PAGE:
Surrounding the screw 16 between the washer'38 and the jaws 31 is a ring 45 having diametrically opposite wedges 46 engaging the inner bevel faces .of the connections 33. The ring 45 has arms 47 uided in the grooves 41 of the reaches 39 an 40 and projecting therefrom in the same direction as the wedges 46 and extending beyond the jaws 31 through the passage 15 in the plate 10 where the arms terminate in oppositely directed fingers 49 located outside of the plate 10. These fingers are or may be bevel fingers with the bevel faces toward the plate 10 and back of the fingers the outer face of the plate 10 is provided with recesses 50 so that the fingers of the human hand may be readily introduced back of the fingers 49, because of the recesses 50, wherefore, the
. ring 45 with the wedges 46 may be pulled lengthwise of the extension 9, thereby causing the wedges 46 to engage the inner bevels of the connections 33, thus spreading the jaws 31 and moving the teeth 32 out of engagement with the screw 16. The elastlc arms 30 are reinforced. by spring 51 lodged between the arms 30 and the adjacent walls of the bars 3 and 4, the. springs traveling in the grooves 5 and 6 and being maintained between the head 29 and the end plate 10.
In the casing 9 near one end thereof is a chamber 52 extending transversely to the length of the casing. This chamber has a wall 53 toward that part of the casing containing the nut or dog engaging the screw 16, and through the wall 53 there is formed an opening 54 constituting a passage for the knife edge projection or lug 36.
The chamber 52 is shown as of square cross section, although other cross sectional shape will answer, and in the chamber 52 there is lodged an elongated wedge block or bar 55 shown separately in Fig. 13. This bar, which may be of approximately rectangular cross section, has one long side 56 inclined lengthwise, the inclined face engaging the knife edge lug 36 so that on moving the bar 55 lengthwise, the nut or dog, the head 29 of which engaging the screw 16, will have imparted to it a movement lengthwise of the beam corresponding to the inclined or slanting face 56. The length of the slanting surface of the bar and the degree of slant or inclination is such that the full travel of the bar will impart to the screw-engaging dog a travel of one-fortieth of an inch. Associated with the slanting surface is a scale 59 having twenty-five divisions and, since the full effect of the bar causes a movement of one-fortieth of an inch a movement through a single division of the scale 59 represents one-thousandth of an inch of linear movement. Since the dog engaging, the screw 16 is held against individual movement by the-screw, adjustments of the bar 55 are imparted to the jaw 8. Consequently, when the 'aw 8 is made fast to the screw 16 at any. etermined distance from the jaw '2, movements of the bar 55 cause adjustments of the 'aw 8 by amounts not greater than one-fortlethof an inch in extent and in as small measured distances gs one-thousandth of an inch on the scale Alined with the chamber 52 at one end thereof is a hollow projection 60 in which is seated a head 61 havin a screw rod 62 fast and axial thereto. he rod 62 enters through one end 63. of the wedge bar 55, which end is suitably threaded for the purpose. Moreover, the end 63 is split at one side as indicated at 64, and a nut 65 is applied to this split end which is extremely threaded for the purpose so that the grip of the end 63 upon the screw 62 may be .the head 61 has a neck 67 entering the' extension 60 through the overhang. Fast to the neck 67 within the overhang is an exteriorly milled sleeve 68 fast to the neck while between the sleeve and the overhang there is lodged a spring 69 tending to maintain the parts in close frictional relation, taking up all wear and imparting a needed resistance to movement whereby the head 61 will hold positions to which it is adjusted.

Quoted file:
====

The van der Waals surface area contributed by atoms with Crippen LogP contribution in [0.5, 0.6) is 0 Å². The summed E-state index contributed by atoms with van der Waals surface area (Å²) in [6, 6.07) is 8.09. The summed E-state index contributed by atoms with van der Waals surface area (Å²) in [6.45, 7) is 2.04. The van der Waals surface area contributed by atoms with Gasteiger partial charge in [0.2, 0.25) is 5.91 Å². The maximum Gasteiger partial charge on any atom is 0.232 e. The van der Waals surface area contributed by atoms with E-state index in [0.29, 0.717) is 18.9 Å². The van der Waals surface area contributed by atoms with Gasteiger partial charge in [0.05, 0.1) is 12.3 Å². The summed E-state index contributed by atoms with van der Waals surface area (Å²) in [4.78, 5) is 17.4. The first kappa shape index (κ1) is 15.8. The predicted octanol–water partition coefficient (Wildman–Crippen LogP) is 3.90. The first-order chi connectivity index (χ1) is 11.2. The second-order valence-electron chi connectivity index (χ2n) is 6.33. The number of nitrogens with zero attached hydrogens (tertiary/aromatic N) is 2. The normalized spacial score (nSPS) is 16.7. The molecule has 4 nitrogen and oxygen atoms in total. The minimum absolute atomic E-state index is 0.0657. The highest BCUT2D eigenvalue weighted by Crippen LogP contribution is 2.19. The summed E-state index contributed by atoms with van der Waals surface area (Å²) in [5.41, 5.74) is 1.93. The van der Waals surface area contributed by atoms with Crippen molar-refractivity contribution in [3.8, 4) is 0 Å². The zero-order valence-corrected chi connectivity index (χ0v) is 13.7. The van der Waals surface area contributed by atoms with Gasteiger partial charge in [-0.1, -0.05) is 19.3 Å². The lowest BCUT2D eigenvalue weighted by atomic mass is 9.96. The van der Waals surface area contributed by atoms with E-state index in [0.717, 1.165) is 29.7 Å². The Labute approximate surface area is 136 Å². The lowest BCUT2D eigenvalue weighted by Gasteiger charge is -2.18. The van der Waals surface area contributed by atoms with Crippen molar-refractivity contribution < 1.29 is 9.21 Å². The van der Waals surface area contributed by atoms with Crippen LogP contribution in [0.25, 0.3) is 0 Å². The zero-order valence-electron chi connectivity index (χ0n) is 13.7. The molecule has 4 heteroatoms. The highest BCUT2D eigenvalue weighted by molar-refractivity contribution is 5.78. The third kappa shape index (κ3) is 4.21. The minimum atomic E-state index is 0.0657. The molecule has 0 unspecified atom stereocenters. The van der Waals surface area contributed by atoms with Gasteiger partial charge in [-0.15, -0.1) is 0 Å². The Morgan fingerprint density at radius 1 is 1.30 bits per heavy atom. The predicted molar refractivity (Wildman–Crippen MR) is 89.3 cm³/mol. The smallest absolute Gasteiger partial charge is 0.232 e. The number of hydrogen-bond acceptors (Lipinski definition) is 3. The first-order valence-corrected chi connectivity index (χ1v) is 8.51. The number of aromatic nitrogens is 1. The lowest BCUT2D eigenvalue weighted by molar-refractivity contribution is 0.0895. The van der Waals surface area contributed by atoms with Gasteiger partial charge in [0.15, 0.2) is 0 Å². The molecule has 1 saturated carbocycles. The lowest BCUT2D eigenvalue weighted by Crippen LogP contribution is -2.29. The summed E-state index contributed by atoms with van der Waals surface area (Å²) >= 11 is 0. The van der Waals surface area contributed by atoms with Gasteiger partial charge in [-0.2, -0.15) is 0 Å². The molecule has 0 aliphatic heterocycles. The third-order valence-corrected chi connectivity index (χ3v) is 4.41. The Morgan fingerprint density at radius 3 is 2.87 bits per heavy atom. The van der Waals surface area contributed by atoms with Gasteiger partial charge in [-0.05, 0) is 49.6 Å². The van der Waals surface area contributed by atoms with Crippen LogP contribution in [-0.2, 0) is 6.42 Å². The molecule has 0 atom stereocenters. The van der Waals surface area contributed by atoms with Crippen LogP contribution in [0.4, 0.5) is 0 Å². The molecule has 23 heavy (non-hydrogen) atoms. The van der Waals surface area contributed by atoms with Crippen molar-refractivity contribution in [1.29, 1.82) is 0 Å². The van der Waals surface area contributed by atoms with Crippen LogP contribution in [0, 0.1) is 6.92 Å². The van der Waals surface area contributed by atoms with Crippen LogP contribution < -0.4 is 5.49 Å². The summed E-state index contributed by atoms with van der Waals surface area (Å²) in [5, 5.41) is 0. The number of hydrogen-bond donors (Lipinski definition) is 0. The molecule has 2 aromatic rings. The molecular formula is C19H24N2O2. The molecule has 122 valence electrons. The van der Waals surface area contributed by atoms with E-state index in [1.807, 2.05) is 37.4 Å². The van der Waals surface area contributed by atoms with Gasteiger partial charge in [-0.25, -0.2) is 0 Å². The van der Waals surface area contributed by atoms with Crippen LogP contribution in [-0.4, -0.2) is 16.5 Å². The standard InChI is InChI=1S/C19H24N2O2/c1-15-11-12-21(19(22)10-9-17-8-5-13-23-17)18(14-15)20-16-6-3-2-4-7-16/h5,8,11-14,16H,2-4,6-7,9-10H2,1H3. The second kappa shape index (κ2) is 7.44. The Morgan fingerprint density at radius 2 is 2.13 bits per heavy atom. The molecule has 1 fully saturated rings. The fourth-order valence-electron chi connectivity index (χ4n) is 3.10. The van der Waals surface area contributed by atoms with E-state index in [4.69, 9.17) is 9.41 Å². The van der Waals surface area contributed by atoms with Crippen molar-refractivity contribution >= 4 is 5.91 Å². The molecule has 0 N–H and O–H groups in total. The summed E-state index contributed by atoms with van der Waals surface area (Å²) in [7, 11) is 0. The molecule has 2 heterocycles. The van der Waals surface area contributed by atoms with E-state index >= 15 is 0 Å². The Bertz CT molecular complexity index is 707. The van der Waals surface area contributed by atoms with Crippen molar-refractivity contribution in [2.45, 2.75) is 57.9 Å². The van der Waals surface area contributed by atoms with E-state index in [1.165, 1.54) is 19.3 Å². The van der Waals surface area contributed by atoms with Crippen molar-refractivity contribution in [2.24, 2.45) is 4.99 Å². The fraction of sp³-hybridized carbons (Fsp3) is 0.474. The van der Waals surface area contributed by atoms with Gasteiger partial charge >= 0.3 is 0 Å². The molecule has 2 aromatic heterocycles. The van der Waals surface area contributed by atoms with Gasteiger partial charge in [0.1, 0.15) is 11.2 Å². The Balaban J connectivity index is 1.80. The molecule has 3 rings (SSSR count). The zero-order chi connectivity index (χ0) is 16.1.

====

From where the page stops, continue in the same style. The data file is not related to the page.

The outer end of the extension 60 has a beveled graduated surface 70 and the head 61 has a corresponding graduated bevel surface 71. The graduations or scale on the surface 71 are circular and marked with ten divisions, The scale on the surface 70 is marked with eleven divisions, one of which may have a distinguishing indicia 72 shown in the drawings as an asterisk, but replaceable by any other suitable distinguishing mark. The two scales 70 and 71 serve as a Vernier scale permitting turning movements of the head 61 and consequently of the screw 62 by extremely minute distances, so that the jaw 8 may be conveniently adjusted by distances, as small as one hundred thoustandths of an inch. In order to facilitate the movement of the head 61 by the fingers grasped and the wedges 46 are pulled toward the inner bevel surfaces of the connections 33, thereby spreading the jaws 31 against their natural tendency and the force of the springs 51. In this way the jaws 31 are spread apart and the teeth 32 are moved out of engagement with the threads of the screw 16. This ermits movement of the jaw 8 to any desired extent within the range of the instrument. and on the release of the fingers 49 the springs 51, em gaging the outer bevel faces of the connections 33, together with the normal tendency of the arms 30, more the jaws 31 into engagement with the screw 16 and through the wedges 46 force the latter and the fingers 49 into their normal positions, the fingers 49 being brought into engagement with the outer face of the plate 10.
The spring 44 between the head 29 and the washer 38 holds the knife edge 36 in constant engagement with the inclined edge 58 of the wedge bar 55 and the arms 39 and 40 carried by the washer 48 in engagement with the plate 10, thus holding the several parts tightly in place in a manner preventing any lost motion of the parts involved.